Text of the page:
by James Clavell
It's really fascinating. Blackthorn is an English man who navigates a Dutch ship that gets blown off course and winds up in Japan. Only the Spanish and Portuguese have found a rout to Japan before Blackthorn's ship shows up, so everyone is shocked. Things get interesting as Blackthorn tries to figure out who these people are and how to survive among them, the Japanese are trying to figure out what this new "barbarian" is like, and the Spanish and Portuguese together are afraid that they may not have a monopoly on Japan for much longer.
Also interesting is the religious aspect of things. The Catholic church has gotten a foot hold in Japan, despite some trouble. At the time when this book is set in there is a lot of tension between the Catholics and the Protestants, so so naturally the fact that Blackthorn is Protestant doesn't go over really well with the Catholic priests...who are frequently the people translating for Blackthorn, and who Blackthorn doesn't trust. He doesn't like them, and they worry that more Protestants might follow Blackthorn to Japan, and that they might lose converts to the Protestant version of Christianity.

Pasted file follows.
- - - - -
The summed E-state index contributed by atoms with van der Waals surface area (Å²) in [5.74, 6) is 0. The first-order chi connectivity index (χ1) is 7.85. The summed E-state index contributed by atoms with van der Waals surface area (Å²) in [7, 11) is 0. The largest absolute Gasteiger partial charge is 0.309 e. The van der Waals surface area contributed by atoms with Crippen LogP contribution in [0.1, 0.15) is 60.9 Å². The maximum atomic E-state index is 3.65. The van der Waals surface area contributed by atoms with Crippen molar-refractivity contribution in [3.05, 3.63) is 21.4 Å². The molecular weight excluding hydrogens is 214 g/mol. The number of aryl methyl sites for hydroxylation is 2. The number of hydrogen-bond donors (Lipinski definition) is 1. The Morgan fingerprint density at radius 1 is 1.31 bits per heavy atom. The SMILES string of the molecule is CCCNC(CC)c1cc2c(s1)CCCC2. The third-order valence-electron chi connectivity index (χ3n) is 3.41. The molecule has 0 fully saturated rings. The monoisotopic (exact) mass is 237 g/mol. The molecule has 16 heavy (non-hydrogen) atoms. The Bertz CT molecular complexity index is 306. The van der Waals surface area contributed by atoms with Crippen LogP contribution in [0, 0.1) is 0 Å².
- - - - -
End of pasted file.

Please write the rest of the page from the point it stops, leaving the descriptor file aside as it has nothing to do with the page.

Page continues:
Some of the Japanese are looking at the Catholics and the Protestant Blackthorn, and can't figure out what's wrong. They're both Christian, and the main tenant of Christianity is love. So why do they hate each other?
It's really fascinating. And it's not light reading, either. I think I might actually get bogged down in it if I weren't listening to it.
The Will of the Empress
by Tamora Pierce
Four young adults who had been really close when they were younger, but then went their separate ways when three of the four left to travel. The last time they met was when they were fourteen, and very close. (That was in Pierce's quartet Circle of Magic) Now they are eighteen, and they finally see each other again at long last. But they've changed, and they don't all get along the way they used to. They keep squabbling, and honestly it's getting tiresome.
I love Pierce's books about Tortall, but I'm finding that I just don't like her other books as much.
by Tamora Pierce
Another Pierce book that I AM enjoying. I've read it before, and I'm just listening to it as I go to sleep at night...and at other odd times.
It's about Beka Cooper, who is a law enforcement officer in training. The book is written in diary style, and it starts with Beka's first day on the streets, patrolling. On her very first evening (she's doing the evening shift) she is eager to prove how good she is, with embarrassing consequences that are actually rather amusing.
Beka is no stranger to the streets (her family used to live in poverty) but patrolling them with her trainers gives her a new perspective on life.
It's a really good book, and I've read it I don't know how many times. At least three times before, I'd say. I highly recommend it..after you've read Pierce's other Tortall books. :)